The Durham Chronicles– The Visit to York, Part One

It was finally a nice spring day. Finally. And so in the carpe diem category, since tempus fugit and I fidget I decided to hop on the train and take the hour’s ride down to another of my favorite medieval English cities— York, (for which the Big Apple was likely named). Now there is much to do and see in York— old medieval houses, the medieval gates or bars as they are called, the walls around the city, Clifford’s tower, and of course as the crown jewel— Yorkminster, a very very different cathedral than Durham, but with roots all the way back to the 700s and the Saxons, who built a little chapel here…. well beneath the current structure. So in this first post on the visit to York, a focus on the great cathedral.

Let’s be clear up front. No cathedral, except perhaps the one at Lincoln, has the setting that Durham’s does. The Yorkminister today is in the middle of the old city, but it is not itself ‘a city set on a hill’. Here’s a shot of it as one walks in from the train station.

Contrast that picture with this one, which I took at 7:30 p.m. when I hopped off the train back in Durham…..

This is not a contest however. Each cathedral has its own unique beauty and glory. York in its current structure is a much later, lighter, brighter cathedral, and way more fancy…to use a technical term. It has everything one could want in a cathedral.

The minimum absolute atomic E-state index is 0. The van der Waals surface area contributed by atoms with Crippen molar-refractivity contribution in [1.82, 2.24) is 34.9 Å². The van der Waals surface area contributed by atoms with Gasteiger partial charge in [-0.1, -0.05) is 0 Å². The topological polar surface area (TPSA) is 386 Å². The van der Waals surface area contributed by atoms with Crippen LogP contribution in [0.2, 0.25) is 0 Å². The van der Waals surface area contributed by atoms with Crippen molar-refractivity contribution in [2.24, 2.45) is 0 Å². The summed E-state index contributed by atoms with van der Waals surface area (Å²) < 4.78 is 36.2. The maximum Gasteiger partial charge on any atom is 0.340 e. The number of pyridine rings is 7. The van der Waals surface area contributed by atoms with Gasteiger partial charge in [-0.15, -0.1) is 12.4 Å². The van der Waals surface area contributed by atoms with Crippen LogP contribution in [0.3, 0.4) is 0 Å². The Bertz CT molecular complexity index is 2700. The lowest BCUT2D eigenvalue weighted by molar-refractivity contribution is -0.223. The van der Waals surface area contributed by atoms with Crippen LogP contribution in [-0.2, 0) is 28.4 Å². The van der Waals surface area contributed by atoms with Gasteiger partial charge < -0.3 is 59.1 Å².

For a start, it’s got a fabulous nave (not a knave!) which takes your breath away when you walk into the building.

And when you look up you see all the roof bosses… those round shaped things at junctures in the roof ribbing. Each one has a distinctive design, and recently in the south transcepts new bosses have been put up, designed by the children of York.

And as you wander down the nave, you eventually get to the screen, which leads through a gate to the high altar. The screen has the various Kings of England on it, including one of my favorites— Ethelred the Unready :)

And then one enters the choirstall leading to the high altar

Here of course is where Evensong is held which I attended. It was beautiful, but I have to say I don’t much care for Benjamin Britten’s long Lamb piece which was done at this service. There is much more to see however. Here is the organ… which will blow you right out of the building.

Now of course there is a pulipit, though the high pulpit is seldom used these days, perhaps even less than the royal box….

We will save the stained glass windows and some other bits for the next post.

  • Ed Beedle

    May I inquire, what is the royal box used for? Possibly for members of the royal family should they attend services there?

  • BenW3

    Indeed the royal box is used for the royal family when they come to a service. BW3